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Battered by Trump, the C.D.C.’s Director Faces Pressure to Speak Out

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The agency prides itself on avoiding Washington partisanship. But the White House has successfully pushed the agency to revise guidelines on matters like school reopenings and church gatherings.


By Sheryl Gay Stolberg

WASHINGTON — Pressure is mounting on the leaders of the Centers for Disease Control and Prevention — from inside and outside the agency — to speak publicly against the White House’s manhandling of C.D.C. research and public health decisions, with career scientists so demoralized they are talking of quitting if President Trump wins re-election.

The situation came to a boiling point this week when William H. Foege, a giant in public health who led the C.D.C. under Democratic and Republican presidents, called for its current director, Dr. Robert R. Redfield, to “stand up to a bully” — he meant Mr. Trump — even at the risk of being fired.

“Silence becomes complicity,” he said in an interview, after a private letter he wrote to Dr. Redfield leaked to the news media.

Dr. Redfield further infuriated public health experts by issuing a memo, released by the White House, that cleared Vice President Mike Pence to participate in the vice-presidential debate on Wednesday, even as the White House became a coronavirus hot spot. Nearly a dozen current and former C.D.C. officials — including six who still work there — called the letter highly inappropriate.

And Senator Patty Murray of Washington, the ranking Democrat on the Senate health committee, said she told Dr. Redfield in a private telephone conversation before he testified on Capitol Hill last month that he had to take a stand.

“What I said to him was that my concern was about the agency’s credibility today — and the agency’s credibility that we need as a country in the future,” Ms. Murray said in an interview. “This isn’t just about right now. If we lose all the really good scientists there, if people don’t believe the C.D.C. when they put out guidance, what happens in the next flu outbreak? What happens in the next public health crisis?”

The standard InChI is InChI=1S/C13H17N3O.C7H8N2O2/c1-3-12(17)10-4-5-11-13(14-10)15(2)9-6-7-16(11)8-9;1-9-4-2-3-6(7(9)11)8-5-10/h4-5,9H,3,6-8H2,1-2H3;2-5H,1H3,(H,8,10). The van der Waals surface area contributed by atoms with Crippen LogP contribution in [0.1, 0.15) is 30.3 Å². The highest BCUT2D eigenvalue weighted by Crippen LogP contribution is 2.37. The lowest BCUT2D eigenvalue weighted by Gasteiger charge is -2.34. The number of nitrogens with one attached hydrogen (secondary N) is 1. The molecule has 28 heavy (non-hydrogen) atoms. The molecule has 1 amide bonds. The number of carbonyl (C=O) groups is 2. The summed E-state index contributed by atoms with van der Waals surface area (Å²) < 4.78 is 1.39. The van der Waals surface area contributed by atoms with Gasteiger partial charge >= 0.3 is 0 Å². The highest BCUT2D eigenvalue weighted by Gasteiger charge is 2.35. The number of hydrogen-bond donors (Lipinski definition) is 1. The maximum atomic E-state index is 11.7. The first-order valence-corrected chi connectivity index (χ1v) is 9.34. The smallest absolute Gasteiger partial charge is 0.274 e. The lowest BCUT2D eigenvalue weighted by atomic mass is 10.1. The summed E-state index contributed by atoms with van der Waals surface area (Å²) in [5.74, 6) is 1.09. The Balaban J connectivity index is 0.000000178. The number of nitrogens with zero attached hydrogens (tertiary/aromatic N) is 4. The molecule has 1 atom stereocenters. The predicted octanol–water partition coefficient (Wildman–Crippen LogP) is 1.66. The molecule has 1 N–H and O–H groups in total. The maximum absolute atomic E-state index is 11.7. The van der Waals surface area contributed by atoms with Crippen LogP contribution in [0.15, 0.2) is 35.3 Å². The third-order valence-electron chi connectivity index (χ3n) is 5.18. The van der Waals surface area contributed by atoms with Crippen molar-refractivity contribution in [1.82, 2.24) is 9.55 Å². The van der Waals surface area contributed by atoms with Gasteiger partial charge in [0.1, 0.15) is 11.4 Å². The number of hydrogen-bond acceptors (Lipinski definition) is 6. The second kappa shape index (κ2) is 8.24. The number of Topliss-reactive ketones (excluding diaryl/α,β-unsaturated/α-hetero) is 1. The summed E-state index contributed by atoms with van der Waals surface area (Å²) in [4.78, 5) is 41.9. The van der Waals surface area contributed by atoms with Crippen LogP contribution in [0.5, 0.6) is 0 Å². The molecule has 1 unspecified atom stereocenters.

No federal health agency has been beaten up quite like the C.D.C., which is based in Atlanta and prides itself on avoiding Washington partisanship. The Food and Drug Administration did buckle to White House demands to grant emergency approvals for two unproven Covid-19 therapies, but more recently, the F.D.A. withstood enormous pressure — including from Mr. Trump — and issued tough new guidelines for emergency approval of a coronavirus vaccine that almost certainly pushes any vaccine release past the election.

The National Institutes of Health has remained above the political fray, and one of its top officials, Dr. Anthony S. Fauci, the director of the National Institute of Allergy and Infectious Diseases, has become a symbol of scientific defiance to Mr. Trump. On Friday, Dr. Fauci called the White House ceremony announcing Judge Amy Coney Barrett’s nomination to the Supreme Court a “superspreader event.”

But the C.D.C. leadership has proved far more malleable to the president’s will. The White House successfully pressured the agency to revise guidelines on matters like school reopenings, church gatherings and whether cruise ships can sail.

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